Today was “Cultural Day.” At least, that’s what Alex called it. The waves were gonna be perfect – like double-overhead and glassy – but he said I had to see all this cultural stuff, and today was our last chance. So we got up early and took the subway towards Taipei. First, we took a taxi to the National Palace Museum, which contains the most famous collection of Chinese art in the world. When Chiang Kai Shek and the KMT party fled the communists and moved to Taiwan, they basically stole all the famous artwork and stuff, which is pretty funny actually. They put thousands of pieces of pottery and stuff on ships and brought it over here to Taiwan, and, amazingly, not a single piece was damaged. I’m not really an art buff, of course, but I have to say that it was kind of cool to be looking at stuff that was like thousands of years old. I mean, America is just a little baby compared to China if you’re talking about history. Next we stopped by Alex’s school – the national university – and he showed me the campus. He also took me to see Howard, a security guard at a nearby apartment complex. Over the years, Howard has managed to teach himself English, and Alex says he now regularly quotes Winston Churchill and other people I’ve never heard of. Even crazier, this guy is in the process of writing his own book! Every single day, he sits in his little cubicle and works on his book, which is for Chinese-speakers who want to learn English. Alex edited a section of the book for him, and they became close friends. Alex says this guy represents the spirit of the Taiwanese people or something, and I have to admit that Howard seemed like one of the nicest, most hard-working people I’ve ever met. Our next stop was the Chiang Kai Shek Memorial, a huge structure built to honor Taiwan’s most important historical figure. The memorial takes up several city blocks and is located next to the National Theatre, too. Lots of artists and writers and musicians come to this area to do their work, so it was a nice, relaxing place. At this point, I was getting tired, but Alex said we still had a lot to do. He had a stupid little checklist that he kept pulling out of his pocket to make sure we didn’t forget anything. Ahh, he can be weird sometimes. Anyway, the next thing we did was visit some of his friends from school at a KTV place, which is where you sing karaoke. They were all singing in Chinese, so I felt a little weird, but his friends were nice. We stuck around for a little while and then left to go to our next cultural attraction. Quan met us about this time, and we all went together to Longshan Temple, one of Taiwan’s most famous temples. The temple is built for Daoism, Buddhism, and Confucianism (wow, I feel really smart; Alex keeps quizzing me on this stuff, and I think I might actually remember some of it), and it’s gigantic. There were lots of candles and people praying and stuff; it was actually a really memorable experience. After that, we went to Snake Alley, a nearby nightmarket where you can watch people tame and play with snakes. After they’re finished, of course, you can eat the snakes if you want. We didn’t eat any snakes, but we did see a lot of them. And Alex made some restaurant owner mad when he asked what the little bunny rabbits were for. I think he may have called her a bunny-killer or something, but I’m not sure. After that, Alex and Quan left in a cab to go to some concert downtown. I took a combination of several trains and busses (yea, I’m starting to figure this whole Taiwan thing out, you know) to get back to Danshui, where I met up with Xiao Tao. This was my big opportunity, of course, but unfortunately nothing much happened. We did have a really good time, though, mainly because she likes to play video games almost as much as I do, and Alex’s friend is letting him borrow an X-Box and about 100 different games. I was in heaven…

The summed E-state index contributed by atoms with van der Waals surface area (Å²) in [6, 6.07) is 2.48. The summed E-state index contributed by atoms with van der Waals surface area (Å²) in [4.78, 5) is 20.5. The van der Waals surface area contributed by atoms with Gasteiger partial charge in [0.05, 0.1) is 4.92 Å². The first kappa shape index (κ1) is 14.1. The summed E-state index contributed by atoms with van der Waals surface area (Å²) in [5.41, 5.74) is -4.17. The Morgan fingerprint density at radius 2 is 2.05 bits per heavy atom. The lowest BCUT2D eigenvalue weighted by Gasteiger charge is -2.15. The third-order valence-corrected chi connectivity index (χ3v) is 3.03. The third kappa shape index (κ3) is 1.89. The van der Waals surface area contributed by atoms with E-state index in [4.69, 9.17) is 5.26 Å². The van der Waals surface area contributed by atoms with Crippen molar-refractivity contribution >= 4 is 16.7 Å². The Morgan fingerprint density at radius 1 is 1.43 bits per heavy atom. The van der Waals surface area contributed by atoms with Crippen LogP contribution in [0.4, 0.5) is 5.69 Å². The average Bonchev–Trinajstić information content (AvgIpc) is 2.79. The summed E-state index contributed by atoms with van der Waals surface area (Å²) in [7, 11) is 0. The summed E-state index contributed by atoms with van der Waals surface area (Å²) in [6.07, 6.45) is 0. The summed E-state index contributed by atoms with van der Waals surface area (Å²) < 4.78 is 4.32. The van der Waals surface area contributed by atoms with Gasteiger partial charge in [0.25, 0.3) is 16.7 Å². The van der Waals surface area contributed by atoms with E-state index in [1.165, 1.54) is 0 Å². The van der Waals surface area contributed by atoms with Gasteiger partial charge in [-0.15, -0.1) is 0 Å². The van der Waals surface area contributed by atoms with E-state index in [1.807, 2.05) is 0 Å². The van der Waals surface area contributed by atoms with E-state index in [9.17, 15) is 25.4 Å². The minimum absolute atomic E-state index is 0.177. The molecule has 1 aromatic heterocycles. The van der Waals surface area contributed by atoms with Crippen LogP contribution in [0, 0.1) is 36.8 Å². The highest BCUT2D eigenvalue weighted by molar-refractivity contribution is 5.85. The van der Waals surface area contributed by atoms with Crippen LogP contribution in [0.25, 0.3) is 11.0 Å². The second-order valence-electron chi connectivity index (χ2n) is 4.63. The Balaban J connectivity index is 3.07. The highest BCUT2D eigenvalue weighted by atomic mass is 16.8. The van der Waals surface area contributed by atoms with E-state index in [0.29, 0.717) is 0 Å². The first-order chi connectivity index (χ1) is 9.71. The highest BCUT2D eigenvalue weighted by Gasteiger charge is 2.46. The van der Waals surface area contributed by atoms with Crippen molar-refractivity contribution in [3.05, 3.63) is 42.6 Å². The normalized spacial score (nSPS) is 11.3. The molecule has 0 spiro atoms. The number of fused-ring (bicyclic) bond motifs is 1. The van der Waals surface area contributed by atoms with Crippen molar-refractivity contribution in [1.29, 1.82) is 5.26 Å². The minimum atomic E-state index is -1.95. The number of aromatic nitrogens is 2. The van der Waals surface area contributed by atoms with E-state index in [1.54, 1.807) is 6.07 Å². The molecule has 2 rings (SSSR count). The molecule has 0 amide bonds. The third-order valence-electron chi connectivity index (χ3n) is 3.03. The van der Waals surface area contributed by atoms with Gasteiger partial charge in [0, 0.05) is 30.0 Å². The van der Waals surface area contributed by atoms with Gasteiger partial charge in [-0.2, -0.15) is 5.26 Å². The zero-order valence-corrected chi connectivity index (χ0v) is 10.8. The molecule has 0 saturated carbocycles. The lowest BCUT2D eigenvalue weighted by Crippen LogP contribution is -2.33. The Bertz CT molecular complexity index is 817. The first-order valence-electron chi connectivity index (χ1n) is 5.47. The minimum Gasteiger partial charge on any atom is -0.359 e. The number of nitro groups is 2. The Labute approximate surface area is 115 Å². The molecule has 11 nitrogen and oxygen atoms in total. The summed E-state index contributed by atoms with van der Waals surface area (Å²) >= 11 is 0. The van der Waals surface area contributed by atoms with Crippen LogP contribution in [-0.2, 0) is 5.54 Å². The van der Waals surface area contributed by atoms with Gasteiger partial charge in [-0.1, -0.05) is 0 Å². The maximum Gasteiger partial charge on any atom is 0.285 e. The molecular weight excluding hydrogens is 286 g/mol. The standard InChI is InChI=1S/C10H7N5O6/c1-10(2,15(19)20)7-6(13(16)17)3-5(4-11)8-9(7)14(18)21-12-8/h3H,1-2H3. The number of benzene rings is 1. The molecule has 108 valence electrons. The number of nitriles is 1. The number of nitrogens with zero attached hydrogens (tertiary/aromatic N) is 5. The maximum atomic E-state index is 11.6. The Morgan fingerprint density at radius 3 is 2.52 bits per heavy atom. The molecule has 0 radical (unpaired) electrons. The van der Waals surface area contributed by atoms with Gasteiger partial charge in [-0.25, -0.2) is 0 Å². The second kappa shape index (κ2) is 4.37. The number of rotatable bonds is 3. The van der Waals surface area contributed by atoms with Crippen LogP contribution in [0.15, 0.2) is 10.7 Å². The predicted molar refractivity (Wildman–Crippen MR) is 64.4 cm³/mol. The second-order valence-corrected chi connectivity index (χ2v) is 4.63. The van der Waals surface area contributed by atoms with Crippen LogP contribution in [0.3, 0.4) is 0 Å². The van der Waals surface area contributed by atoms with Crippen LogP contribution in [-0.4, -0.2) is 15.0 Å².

Day 10:

Alex slept in again since he was out so late last night, and I got up and went surfing on my own. It was kind of rainy, so I didn’t surf that much and spent more time hanging out with one of Alex’s friends, who owns a surfshop at the beach. After that, I went back to Danshui and had a hotpot lunch with Alex and the girls. We spent the afternoon bowling and playing pool at a really cool place near Alex’s apartment, and then we all drove to Fisherman’s Wharf [at least, I think that’s what it’s called – I originally thought it was “Dwarf,” but Alex laughed at me, so I don’t think that was right] for dinner. This is about 10 minutes from Danshui, and, as opposed to being on the river like the boardwalk area, it’s on the ocean – right where the river meets the ocean. There’s this really pretty bridge called the Bridge of Love and lots of good restaurants. We ate at a fancy place with live music and everything, and I had a wonderful roasted duck. We were all pretty sad and spent a few hours just strolling along the water and looking out at the sea. It was hard to believe how fast the trip had gone by. I honestly didn’t want to leave. I don’t say it often, but Alex was right: Taiwan really is a special place. I’m going to miss it so much.